First let’s pretend the bottom left square is not actually poisoned. We can transform this easy-Nim-Chomp into regular Nim as follows: for a given position in easy-Nim-Chomp, suppose the number of squares remaining in each column is a_{1}, a_{2}, …, a_{n} from left to right. Let b_{1} = a_{1} – a_{2}, b_{2} = a_{3} – a_{4}, …, b_{[n/2]} = (a_{n-1} – a_{n}) or (a_{n}) depending on whether n is even or odd. Then this position is equivalent to regular Nim with piles of b_{1}, b_{2}, …, b_{[n/2]}. Basically, we’re splitting the chocolate columns into pairs of adjacent columns and considering the differences between the members of each pair to be the piles of our regular game of Nim. Because the piles are in nonincreasing order, this is a well-defined transformation.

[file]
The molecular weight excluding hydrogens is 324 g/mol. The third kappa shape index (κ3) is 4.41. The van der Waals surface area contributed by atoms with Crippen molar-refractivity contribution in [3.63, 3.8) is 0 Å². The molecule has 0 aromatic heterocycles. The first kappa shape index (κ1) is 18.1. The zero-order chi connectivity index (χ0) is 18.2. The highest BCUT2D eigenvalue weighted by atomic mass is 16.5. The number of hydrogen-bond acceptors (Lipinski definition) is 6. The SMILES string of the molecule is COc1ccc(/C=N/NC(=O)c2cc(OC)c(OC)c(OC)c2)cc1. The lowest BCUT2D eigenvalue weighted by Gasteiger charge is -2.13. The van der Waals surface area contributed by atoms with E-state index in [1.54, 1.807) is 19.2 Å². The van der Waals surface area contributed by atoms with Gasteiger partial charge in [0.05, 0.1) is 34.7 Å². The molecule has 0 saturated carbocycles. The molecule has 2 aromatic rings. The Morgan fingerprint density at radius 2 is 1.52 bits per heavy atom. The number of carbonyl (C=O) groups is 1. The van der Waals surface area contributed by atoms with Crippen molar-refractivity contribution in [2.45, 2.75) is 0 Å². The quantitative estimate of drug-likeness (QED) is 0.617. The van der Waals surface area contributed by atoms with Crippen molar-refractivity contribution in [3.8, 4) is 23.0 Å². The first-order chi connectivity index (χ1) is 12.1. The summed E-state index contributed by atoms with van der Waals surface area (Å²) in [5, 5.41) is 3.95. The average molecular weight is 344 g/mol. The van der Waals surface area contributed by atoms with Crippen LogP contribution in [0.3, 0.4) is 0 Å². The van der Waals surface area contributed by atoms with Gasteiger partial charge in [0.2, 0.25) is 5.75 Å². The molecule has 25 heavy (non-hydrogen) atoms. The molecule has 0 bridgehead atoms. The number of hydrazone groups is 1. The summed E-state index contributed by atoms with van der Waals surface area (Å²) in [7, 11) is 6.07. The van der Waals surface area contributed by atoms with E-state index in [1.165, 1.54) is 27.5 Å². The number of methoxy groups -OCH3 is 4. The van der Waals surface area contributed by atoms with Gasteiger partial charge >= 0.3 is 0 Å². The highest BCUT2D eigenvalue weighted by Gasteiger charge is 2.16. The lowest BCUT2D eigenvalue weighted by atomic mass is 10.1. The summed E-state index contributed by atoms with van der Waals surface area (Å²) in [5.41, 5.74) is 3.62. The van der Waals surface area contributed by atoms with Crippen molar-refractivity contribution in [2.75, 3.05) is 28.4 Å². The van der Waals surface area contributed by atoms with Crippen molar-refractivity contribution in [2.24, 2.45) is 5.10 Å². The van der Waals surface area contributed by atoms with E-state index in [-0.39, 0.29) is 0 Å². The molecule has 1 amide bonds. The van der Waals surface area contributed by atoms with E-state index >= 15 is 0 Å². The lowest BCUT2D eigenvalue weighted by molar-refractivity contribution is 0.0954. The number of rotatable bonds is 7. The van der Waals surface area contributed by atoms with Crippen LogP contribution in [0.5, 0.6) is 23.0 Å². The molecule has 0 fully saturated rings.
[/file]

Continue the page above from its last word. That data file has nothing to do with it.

It works as follows: suppose the loser of the Nim-game (b_{1}, b_{2}, …, b_{[n/2]}) eats some squares from the kth column where k is odd. This decreases the value of a_{k}, thereby decreasing one of the Nim-piles as in a regular Nim-game, so the winner just makes the appropriate response. Instead, the loser might try to dodge by eating squares from the kth column where k is even, thus decreasing the value of a_{k} but increasing one of the Nim-piles rather than decreasing it, which can’t be done in regular Nim. But the winner can simply decrease a_{k-1} by the same amount and leave the loser in the same position as before. There are a finite number of squares, so the loser can’t keep doing this. Eventually they must go back to decreasing piles, and lose.